Indie artists who post online rarely get credit or compensation. Instead, they are at risk for online art theft and unauthorized commercial use by others of artist-owned IP (intellectual property).
It's time for followers to wake up. If we "like" and "share" and want more -- we need to get educated. The internet platforms (Facebook; Instagram; etc) should be taking better care of the indie artists who make them successful!
Instead, it's up to fans to get involved. If we want more art and content -- we need to participate. Support indie artists. Buy directly from them. Make sure their art gets credited. Report theft and counterfeit products using artist-owned images.
For indie artists -- look for ways to engage your followers. If you have an online following, you are providing value. You have earned credit and compensation. It's your hard work that creates the "free" content followers value.
Write posts that invite your followers to become sponsors. Look into funding services like Patreon, Ko-fi; PayPal; and online stores like Etsy and Red Bubble.
How can artists and followers connect the dots between enjoying content and respecting the value artists provide?
If you are an artist posting images online, help your art work for you. Your creative process is worth documenting. Your skills shared online help educate fans and followers -- turning them into collectors and sponsors.
Here's a great example of using work-in-progress (WIP) posts to share step by step instructions -- engaging fans -- and making an impression about content, value, and participation. Process posts like these help visualize all the work and skill that goes into "free" content.
Artist Catherine Scartaccini, also known as CS Illustrator, is a scientific illustrator based in Australia. (photo by Sev)
Below is a photo of her from the Fremantle Markets website (photo by Jeffreys photography)
Catherine is active on Facebook and Instagram, where she shares amazing posts like these.
This giraffe series combines science and art lessons:
"I'm so excited to start filling out my collection of African animals! I've had frequent requests for several of the popular species, and I'm starting it off with this unmistakable character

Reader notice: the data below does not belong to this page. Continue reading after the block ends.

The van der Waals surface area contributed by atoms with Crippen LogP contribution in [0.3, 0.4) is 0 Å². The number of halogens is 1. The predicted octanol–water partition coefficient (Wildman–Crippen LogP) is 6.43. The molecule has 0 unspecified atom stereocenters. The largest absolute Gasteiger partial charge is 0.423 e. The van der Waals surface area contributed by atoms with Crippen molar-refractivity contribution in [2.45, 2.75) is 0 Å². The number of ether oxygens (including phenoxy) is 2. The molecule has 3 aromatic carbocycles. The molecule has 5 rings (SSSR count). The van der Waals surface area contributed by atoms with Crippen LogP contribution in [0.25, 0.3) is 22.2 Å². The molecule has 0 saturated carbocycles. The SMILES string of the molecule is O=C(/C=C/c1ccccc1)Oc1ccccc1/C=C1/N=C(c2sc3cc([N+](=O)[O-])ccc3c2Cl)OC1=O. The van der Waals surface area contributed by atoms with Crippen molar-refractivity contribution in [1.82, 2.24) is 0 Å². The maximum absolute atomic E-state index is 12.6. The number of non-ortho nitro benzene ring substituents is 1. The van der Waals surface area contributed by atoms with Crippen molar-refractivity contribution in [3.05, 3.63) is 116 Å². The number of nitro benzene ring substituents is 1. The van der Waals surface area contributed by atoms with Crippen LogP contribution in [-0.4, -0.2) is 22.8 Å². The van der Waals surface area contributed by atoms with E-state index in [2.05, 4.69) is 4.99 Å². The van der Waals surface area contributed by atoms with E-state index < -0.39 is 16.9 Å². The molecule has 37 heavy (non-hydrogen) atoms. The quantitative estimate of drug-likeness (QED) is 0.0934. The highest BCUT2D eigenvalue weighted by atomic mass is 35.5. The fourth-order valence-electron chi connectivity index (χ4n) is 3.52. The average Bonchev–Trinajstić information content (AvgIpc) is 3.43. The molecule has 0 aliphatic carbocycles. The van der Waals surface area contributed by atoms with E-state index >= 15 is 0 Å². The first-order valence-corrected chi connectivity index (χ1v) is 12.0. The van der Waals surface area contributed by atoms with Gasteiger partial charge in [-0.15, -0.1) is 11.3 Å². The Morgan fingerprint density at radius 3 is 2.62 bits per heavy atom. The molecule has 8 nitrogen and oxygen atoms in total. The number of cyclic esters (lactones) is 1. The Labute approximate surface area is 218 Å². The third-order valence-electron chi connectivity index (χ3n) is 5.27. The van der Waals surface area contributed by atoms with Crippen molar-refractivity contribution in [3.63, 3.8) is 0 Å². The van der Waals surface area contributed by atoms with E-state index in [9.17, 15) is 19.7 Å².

The giraffe's patchy coat means I have to change my approach to rendering his fur. Usually when I work with 'patches' of colour, it's related to the shadows and highlights, so the 'patches' have three-dimensional meaning. I'm thinking about the curve of the underbelly, or a defined jawline, or where a boney joint pokes out, when working this way. The giraffe's patches, though, are two-dimensional in that their borders are independent of the shadows and highlights covering the giraffe's pelt as a whole. A shadow can cover multiple patches as well as the pale fur between them. I have drawn a giraffe before when I was a young teen, in graphite, and back then I found the best approach was to fill in each patch individually, before filling in the spaces between them and 'joining up' the shadows and highlights later.
The giraffe has very thin fur, being a creature from such a hot environment. The wrinkles and ripples in his skin are clearly visible and produce creases that sometimes break up his brown patches. I must pay attention to my reference for these places in order to render it convincingly.
Here you can see my base layer for many of the patches. Working on a coat as complex as this easily gets overwhelming, so I opted to take a break from the intricate shading and just map things out for a while.
The giraffe's famous neck is a contentious topic amongst evolutionary biologists: whether it evolved via natural selection to take advantage of tall foliage, or via sexual selection as a means of competition between males, isn't clear. The truth is likely that both of these factors had a role to play, possibly in addition to others that we haven't discovered yet. Nature isn't known for being straightforward, after all!
"Special thanks to @alex.ander1286 for the gorgeous reference photo! 😄
The quokka's might be the tourism star of Rottnest Island, but that's not the only place you can find them - though it's certainly the place where they're the friendliest! Small populations of these little wallabies also exist on Bald Island, and scattered in the forest and coastal heath between Perth and Albany. Quokkas from these latter places won't come up to you begging for treats, though; they are shy animals which haven't been acclimatised to human interaction.
Big eyes, upturned face ... Who could this be? (6/9)
I felt that my last quokka was undersaturated and low-contrast, and on this one I'm focusing on getting my darks where they need to be, and sneaking in those pops of colour into the fur (6/10)
The quokka's big feet and hopping gait reflect its membership in the macropod family of marsupials, making it a relative of the iconic kangaroo. In fact, the quokka is itself a species of wallaby! (6/11)
The hard Polychromos are great for detail, but they are also extremely responsive to the weight of your hand. With a light touch, you can lay down colour that is just barely visible. The soft Luminance, on the other hand, tend to put down much more saturated layers with the same weight-of-hand. So if I want something definitely dark - like the guard hairs on this quokka's coat - it's more efficient for me to use the Luminance than the Polychromos, provided the colour is right. (6/12)
Faber Castell Polychromos, Derwent Drawing, and Caran d'Ache Luminance coloured pencils on 5×7" Art Spectrum 210gsm smooth draw and wash paper."
Here are contact links for Catherine from the "about" page of her Facebook:
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